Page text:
THE president of Bass Coast branch of the Victorian Farmers’ Federation (CFF) says his group will oppose new restrictions for rural land currently being considered.
Preparation of the C140 Amendment to the Bass Coast Planning Scheme is underway, which will seek some changes to the policies and requirements for the use, development and protection of rural land within the shire.
The amendment affects all land within the Farming Zone and Rural Activity Zone in Bass Coast Shire and proposes to implement the actions of the Rural Land Use Strategy and the Review of Rhyll Wetland.
The amendment marks the final stage of implementation of the Rural Land Use Strategy, which has been formulated over several years and caused controversy among farmers when it was adopted by the council back in 2013.
The new rules caused controversy within the farming community back then, with more than 200 objections lodged.
President of the Bass Coast branch of the VFF, Neville Chapman, says the group’s stance remains the same.
“It’s change for change’s sake,” he argued.
“The council is trying to tell us we’ve got to keep the land for them to look at; that it’s all about environmental tourism.
“But who is even making money out of that in the rural sector?
“It’s not like it will benefit any of us.
“It may benefit some on Phillip Island, but the rest of us are penalised.”
Mayor Kimberly Brown says the outcomes council is seeking from the amendment will provide landowners and decision-makers clarity on what is appropriate for rural land use.
“This amendment will provide outcomes that will ensure land use and development in Bass Coast’s farming areas is managed to promote and protect agricultural activities.
“We also want to encourage tourism in appropriate rural areas,” Cr Brown said.
“It is also important to recognise and protect the landscape, coastal and environmental values of Bass Coast, which will include the protection of the Rhyll wetland from inappropriate development.”
Cr Brown said the amendment will implement the long-term vision for the shire’s land use as identified in the Rural Land Use Strategy.
The strategy created three precincts to recognise the agriculture, tourism and rural lifestyle opportunities of each precinct.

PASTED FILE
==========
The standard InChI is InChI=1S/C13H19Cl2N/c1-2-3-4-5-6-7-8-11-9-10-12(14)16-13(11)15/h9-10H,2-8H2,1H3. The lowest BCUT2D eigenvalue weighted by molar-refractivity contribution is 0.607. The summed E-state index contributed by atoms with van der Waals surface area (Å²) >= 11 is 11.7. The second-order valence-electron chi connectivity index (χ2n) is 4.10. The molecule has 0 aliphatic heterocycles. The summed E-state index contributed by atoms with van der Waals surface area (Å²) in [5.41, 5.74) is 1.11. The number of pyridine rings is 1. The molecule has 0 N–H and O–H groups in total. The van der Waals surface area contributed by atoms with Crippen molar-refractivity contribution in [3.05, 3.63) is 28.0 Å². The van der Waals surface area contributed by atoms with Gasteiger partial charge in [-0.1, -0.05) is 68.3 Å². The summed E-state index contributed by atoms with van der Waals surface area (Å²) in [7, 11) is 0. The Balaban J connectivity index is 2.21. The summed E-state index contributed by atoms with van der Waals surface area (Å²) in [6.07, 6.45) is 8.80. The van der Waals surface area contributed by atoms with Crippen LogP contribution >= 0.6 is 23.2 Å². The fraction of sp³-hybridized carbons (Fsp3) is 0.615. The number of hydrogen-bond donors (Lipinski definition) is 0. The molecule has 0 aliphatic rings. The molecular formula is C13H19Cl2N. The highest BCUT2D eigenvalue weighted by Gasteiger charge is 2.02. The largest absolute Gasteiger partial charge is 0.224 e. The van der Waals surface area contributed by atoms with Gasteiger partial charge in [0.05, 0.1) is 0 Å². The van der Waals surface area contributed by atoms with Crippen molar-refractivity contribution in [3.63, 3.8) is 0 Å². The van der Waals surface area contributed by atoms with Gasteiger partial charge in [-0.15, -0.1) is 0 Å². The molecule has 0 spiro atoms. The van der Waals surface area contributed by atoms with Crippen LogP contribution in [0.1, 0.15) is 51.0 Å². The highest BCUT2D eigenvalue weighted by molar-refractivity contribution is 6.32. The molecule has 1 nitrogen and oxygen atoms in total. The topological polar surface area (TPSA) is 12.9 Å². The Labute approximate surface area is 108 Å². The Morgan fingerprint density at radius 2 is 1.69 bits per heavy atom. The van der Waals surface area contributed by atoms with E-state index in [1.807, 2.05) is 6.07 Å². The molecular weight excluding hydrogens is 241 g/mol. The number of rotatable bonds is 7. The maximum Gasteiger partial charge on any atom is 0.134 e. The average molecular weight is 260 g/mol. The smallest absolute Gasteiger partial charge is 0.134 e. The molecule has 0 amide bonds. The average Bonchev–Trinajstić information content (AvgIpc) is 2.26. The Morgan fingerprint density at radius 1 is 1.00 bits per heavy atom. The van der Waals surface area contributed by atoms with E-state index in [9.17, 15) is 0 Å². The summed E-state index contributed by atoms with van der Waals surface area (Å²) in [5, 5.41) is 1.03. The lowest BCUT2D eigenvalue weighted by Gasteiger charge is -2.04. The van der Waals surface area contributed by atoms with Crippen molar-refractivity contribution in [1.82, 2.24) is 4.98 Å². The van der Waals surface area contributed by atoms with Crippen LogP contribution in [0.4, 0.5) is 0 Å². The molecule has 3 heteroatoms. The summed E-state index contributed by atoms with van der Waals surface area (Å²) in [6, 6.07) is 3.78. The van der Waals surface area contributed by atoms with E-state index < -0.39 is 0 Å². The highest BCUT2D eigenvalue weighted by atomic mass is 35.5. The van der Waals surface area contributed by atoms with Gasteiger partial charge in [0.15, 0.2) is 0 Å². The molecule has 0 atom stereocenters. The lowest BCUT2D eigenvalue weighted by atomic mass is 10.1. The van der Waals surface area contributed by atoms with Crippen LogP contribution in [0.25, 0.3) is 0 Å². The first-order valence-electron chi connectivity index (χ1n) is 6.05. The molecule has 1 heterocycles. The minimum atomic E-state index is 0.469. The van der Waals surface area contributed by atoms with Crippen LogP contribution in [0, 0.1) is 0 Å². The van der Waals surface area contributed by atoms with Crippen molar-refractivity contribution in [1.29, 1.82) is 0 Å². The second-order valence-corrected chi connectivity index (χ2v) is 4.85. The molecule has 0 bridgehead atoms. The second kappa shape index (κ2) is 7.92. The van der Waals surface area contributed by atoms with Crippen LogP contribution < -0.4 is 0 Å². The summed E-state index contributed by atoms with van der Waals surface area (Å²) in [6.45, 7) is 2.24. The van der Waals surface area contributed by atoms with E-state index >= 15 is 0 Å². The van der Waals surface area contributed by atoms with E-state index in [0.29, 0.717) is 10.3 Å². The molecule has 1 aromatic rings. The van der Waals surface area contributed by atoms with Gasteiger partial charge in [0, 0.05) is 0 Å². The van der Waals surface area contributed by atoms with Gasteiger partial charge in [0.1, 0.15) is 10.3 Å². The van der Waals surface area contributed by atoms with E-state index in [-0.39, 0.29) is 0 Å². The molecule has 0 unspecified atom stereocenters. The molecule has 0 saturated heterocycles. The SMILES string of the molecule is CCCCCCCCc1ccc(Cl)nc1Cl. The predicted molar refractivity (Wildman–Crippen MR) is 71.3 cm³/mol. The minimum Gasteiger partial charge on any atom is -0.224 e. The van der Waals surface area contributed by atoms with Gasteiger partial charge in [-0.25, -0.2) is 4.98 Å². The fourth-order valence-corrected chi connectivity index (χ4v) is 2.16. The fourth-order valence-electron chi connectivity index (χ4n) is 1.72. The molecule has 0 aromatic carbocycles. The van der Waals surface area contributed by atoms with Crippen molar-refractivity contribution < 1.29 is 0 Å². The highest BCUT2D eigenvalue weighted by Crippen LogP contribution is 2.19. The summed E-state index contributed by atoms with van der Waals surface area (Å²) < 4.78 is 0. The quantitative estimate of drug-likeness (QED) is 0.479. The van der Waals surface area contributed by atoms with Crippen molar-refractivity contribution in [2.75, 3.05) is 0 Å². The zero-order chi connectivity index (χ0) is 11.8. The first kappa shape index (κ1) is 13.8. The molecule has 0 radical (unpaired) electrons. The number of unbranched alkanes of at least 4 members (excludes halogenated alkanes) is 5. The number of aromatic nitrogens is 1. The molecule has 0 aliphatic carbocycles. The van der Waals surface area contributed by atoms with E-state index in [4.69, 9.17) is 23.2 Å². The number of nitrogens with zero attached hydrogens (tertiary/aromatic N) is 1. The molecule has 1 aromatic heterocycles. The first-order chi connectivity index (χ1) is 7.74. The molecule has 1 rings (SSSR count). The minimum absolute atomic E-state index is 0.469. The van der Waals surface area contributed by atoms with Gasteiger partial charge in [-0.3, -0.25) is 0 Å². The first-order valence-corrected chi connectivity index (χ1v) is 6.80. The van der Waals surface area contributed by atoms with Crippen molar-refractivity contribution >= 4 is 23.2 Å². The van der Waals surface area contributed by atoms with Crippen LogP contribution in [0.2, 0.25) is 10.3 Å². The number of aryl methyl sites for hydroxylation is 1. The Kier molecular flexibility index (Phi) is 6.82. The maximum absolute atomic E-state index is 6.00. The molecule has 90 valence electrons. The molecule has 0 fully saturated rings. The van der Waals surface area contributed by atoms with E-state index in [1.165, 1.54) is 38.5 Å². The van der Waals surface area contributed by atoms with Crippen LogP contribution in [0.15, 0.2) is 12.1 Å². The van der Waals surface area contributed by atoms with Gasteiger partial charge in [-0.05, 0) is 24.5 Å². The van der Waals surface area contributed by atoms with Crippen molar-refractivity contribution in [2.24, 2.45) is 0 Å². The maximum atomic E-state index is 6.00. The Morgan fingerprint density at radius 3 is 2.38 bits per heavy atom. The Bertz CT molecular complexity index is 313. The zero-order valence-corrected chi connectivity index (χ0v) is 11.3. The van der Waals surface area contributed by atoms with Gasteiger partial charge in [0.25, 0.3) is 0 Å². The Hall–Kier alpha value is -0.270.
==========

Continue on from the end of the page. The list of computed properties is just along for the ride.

Proposed is the application of Rural Activity Zones in Coronet Bay-Corinella, The Gurdies and Inverloch-Cape Paterson.
The new zoning at these locations will support a range of different uses including rural-based tourism.
The amendment will also seek to apply the Rural Conservation Zone and Environmental Significance Overlay to an area within Rhyll that is adjacent to the Rhyll Inlet to ensure it is protected from inappropriate development.
Cr Brown said amendment C140 proposes new local polices that have been designed to give land owners and decision makers clear direction when seeking and assessing planning permit applications within the Farming Zone.
The policies relate to Rural Subdivision, Rural Dwellings and Non-Agricultural Uses in the Farming Zone.
The current minimum lot size within the Farming Zone on Phillip Island will remain as 40 hectares.
However, for the mainland, a minimum lot size of 80 hectares is proposed.
Cr Brown said this is based on the principles of council’s adopted Rural Land Use Strategy, which seeks to minimise the fragmentation of rural land, preserve rural character and maintain lots of an appropriate size to enable viable agricultural land uses.
Currently a planning permit is required for all dwellings on land less than 40 hectares.
Under the proposed policy there will be new assessment requirements and decision guidelines on land smaller than 40 hectares.
For dwellings on land greater than 40 hectares there are no proposed policy changes.
Amendment C140 will be on public exhibition until November 9.
A community drop-in session will be held at the Grantville Transaction Centre, 1504-1510 Bass Highway, Grantville from 11am to 3pm on Thursday, October 29.